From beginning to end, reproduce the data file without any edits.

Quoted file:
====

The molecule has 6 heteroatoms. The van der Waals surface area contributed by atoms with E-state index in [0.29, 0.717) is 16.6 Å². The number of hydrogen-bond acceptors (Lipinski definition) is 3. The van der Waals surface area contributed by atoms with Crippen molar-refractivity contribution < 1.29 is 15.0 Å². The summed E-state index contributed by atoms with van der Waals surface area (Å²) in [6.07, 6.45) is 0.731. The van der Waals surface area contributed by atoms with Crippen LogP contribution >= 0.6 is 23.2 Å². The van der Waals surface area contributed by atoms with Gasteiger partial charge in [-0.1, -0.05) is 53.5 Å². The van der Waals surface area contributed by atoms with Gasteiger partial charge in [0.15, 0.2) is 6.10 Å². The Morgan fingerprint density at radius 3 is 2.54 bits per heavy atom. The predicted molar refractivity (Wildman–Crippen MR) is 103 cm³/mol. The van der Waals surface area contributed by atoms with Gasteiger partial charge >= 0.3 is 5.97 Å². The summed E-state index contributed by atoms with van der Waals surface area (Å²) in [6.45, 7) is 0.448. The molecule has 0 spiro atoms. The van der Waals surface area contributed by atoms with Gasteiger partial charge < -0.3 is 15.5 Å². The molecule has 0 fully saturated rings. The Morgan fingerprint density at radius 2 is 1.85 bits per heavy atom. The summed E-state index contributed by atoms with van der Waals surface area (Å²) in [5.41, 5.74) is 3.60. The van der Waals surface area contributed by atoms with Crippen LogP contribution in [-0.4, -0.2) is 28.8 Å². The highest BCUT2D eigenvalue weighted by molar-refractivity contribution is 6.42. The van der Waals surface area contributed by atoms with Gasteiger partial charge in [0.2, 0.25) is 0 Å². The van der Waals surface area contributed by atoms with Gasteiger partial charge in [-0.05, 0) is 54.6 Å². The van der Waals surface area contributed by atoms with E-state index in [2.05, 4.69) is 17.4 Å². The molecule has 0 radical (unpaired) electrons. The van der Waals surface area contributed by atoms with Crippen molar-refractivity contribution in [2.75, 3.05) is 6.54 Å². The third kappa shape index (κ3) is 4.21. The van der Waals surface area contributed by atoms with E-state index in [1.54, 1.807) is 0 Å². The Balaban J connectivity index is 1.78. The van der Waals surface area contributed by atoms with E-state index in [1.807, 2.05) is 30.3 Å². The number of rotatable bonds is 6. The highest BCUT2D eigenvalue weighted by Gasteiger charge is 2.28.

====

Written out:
The molecule has 6 heteroatoms. The van der Waals surface area contributed by atoms with E-state index in [0.29, 0.717) is 16.6 Å². The number of hydrogen-bond acceptors (Lipinski definition) is 3. The van der Waals surface area contributed by atoms with Crippen molar-refractivity contribution < 1.29 is 15.0 Å². The summed E-state index contributed by atoms with van der Waals surface area (Å²) in [6.07, 6.45) is 0.731. The van der Waals surface area contributed by atoms with Crippen LogP contribution >= 0.6 is 23.2 Å². The van der Waals surface area contributed by atoms with Gasteiger partial charge in [-0.1, -0.05) is 53.5 Å². The van der Waals surface area contributed by atoms with Gasteiger partial charge in [0.15, 0.2) is 6.10 Å². The Morgan fingerprint density at radius 3 is 2.54 bits per heavy atom. The predicted molar refractivity (Wildman–Crippen MR) is 103 cm³/mol. The van der Waals surface area contributed by atoms with Gasteiger partial charge >= 0.3 is 5.97 Å². The summed E-state index contributed by atoms with van der Waals surface area (Å²) in [6.45, 7) is 0.448. The molecule has 0 spiro atoms. The van der Waals surface area contributed by atoms with Gasteiger partial charge < -0.3 is 15.5 Å². The molecule has 0 fully saturated rings. The Morgan fingerprint density at radius 2 is 1.85 bits per heavy atom. The summed E-state index contributed by atoms with van der Waals surface area (Å²) in [5.41, 5.74) is 3.60. The van der Waals surface area contributed by atoms with Crippen LogP contribution in [-0.4, -0.2) is 28.8 Å². The highest BCUT2D eigenvalue weighted by molar-refractivity contribution is 6.42. The van der Waals surface area contributed by atoms with Gasteiger partial charge in [0.2, 0.25) is 0 Å². The van der Waals surface area contributed by atoms with Gasteiger partial charge in [-0.05, 0) is 54.6 Å². The van der Waals surface area contributed by atoms with E-state index in [2.05, 4.69) is 17.4 Å². The molecule has 0 radical (unpaired) electrons. The van der Waals surface area contributed by atoms with Crippen molar-refractivity contribution in [2.75, 3.05) is 6.54 Å². The third kappa shape index (κ3) is 4.21. The van der Waals surface area contributed by atoms with E-state index in [1.54, 1.807) is 0 Å². The Balaban J connectivity index is 1.78. The van der Waals surface area contributed by atoms with E-state index in [1.807, 2.05) is 30.3 Å². The number of rotatable bonds is 6. The highest BCUT2D eigenvalue weighted by Gasteiger charge is 2.28.